Thursday, 18 April 2013

Postcard from Zimbabwe.

There are occasions in life when one deserves treats; and getting to 60 must be one of them? I love train travel and one of the world's great journeys is the South African Blue Train. As you can see I rather enjoyed it.

We were heading for the Victoria Falls; once you could take the train all the way there but alas Mugabe has put a stop to that, so we flew the last part from Pretoria. It was a marvel. 

"Scenes so lovely must have been gazed upon by angels in their flight"

David Livingstone.
16 November 1855

Walking round the Falls is a wet experience. The spray from the thundering waters reaches high and far. You need a raincoat but I still got drenched. So the helicopter flight across the Falls was a must. Cecil Rhodes great dream was a rail line from Cape Town to Cairo. It never happened but part of the line was to cross the Falls and in 1905 an English construction company built the magnificent rail bridge across the Gorge. As it was a NE company it rather resembles the bridge on the Tyne, which is not mine as the song goes! They also built the Victoria Falls Hotel at the same time. Opening in 1904 this hotel will forever be Southern Rhodesia. A great colonial edifice where the sun never sets on the somewhat faded Imperial glories. Queen Mary and King George loom over the drawing room and the lavatories are a marvelous period piece such as one now rarely sees in the UK. We were hoping to stay but it was full. I did however do lunch; fish and chips and mushy peas (though the fish was a tasty Zambezi river bream) and then High Tea (the full works: scones, perfectly cut sarnis and cakes). Sitting on the veranda you get a marvelous view over to the Gorge Bridge and the spray from the Falls. The clue to the fact that it is not England was the appearance of a group of wart hogs and Guinea fowl on the perfectly manicured lawns!

We also took a stroll over the bridge into Zambia. It’s the best spot for a view of the feckless young people who throw themselves off the Bridge. Bungee jumping its called. Madness I say. The stroll did however entail a return trip through Zim immigration and customs.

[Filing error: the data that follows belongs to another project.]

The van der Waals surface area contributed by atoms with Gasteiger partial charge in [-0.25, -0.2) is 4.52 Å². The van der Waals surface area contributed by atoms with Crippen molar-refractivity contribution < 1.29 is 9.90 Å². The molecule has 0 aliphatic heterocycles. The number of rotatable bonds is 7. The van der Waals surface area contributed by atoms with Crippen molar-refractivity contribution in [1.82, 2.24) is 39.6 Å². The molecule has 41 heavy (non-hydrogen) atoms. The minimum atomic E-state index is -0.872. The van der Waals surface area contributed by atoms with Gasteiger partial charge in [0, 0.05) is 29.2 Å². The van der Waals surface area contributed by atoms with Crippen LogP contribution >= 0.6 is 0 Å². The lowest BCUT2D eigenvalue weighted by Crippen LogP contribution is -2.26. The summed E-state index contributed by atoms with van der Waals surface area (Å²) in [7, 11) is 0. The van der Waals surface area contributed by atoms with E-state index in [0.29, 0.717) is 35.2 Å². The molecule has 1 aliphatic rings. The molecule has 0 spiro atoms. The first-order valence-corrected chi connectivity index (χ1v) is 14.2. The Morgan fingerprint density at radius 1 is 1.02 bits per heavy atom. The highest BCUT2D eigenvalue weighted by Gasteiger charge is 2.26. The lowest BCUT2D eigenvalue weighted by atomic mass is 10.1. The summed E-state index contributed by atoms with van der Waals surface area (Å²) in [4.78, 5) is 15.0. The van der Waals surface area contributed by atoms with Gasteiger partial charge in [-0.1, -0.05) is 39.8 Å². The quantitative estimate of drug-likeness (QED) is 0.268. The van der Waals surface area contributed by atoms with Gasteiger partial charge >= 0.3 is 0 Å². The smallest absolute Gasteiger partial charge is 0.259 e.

As it turned out we were lucky not to get a room at the hotel as we ended up in the Gorges Lodge. It turned out to be one of the best places I've stayed in. Just 10 thatched lodges set along the top of the Gorge, carved out by the force of the flow from the Falls over the millennia. Far below runs the mighty lower Zambezi. And on the opposite side is Zambia. Sitting outside our Lodge we are 3 feet from the edge. No 'ealth and safety officers have been here to erect safety barriers so too much drinking is not recommended. And I have sat here listening to the sounds of the Bush and watching the sunrise and the sunset. 

The photos from here give you an idea of the beauty and the quiet.

We are some 23km from the noise and bustle of the town of Victoria Falls. A typical African town but the only difference is that you can't actually use the local currency. Everything is sold in dollars or rand. So a strange experience popping into the local supermarket to get a bag of loose leaf Zim tea to pay in dollars and get change in rand. A commentary on the deprivations of the Mugabe regime that he has so far devalued his national currency that people now don't use it. Lads on the street were keen to sell me the trillion dollar Zim bank notes that now have only amusement value. But it's a happy go lucky spot with few signs of political turmoil, though one hopes for change as this is a country rich in natural resources and great beauty. They deserve better governance. 

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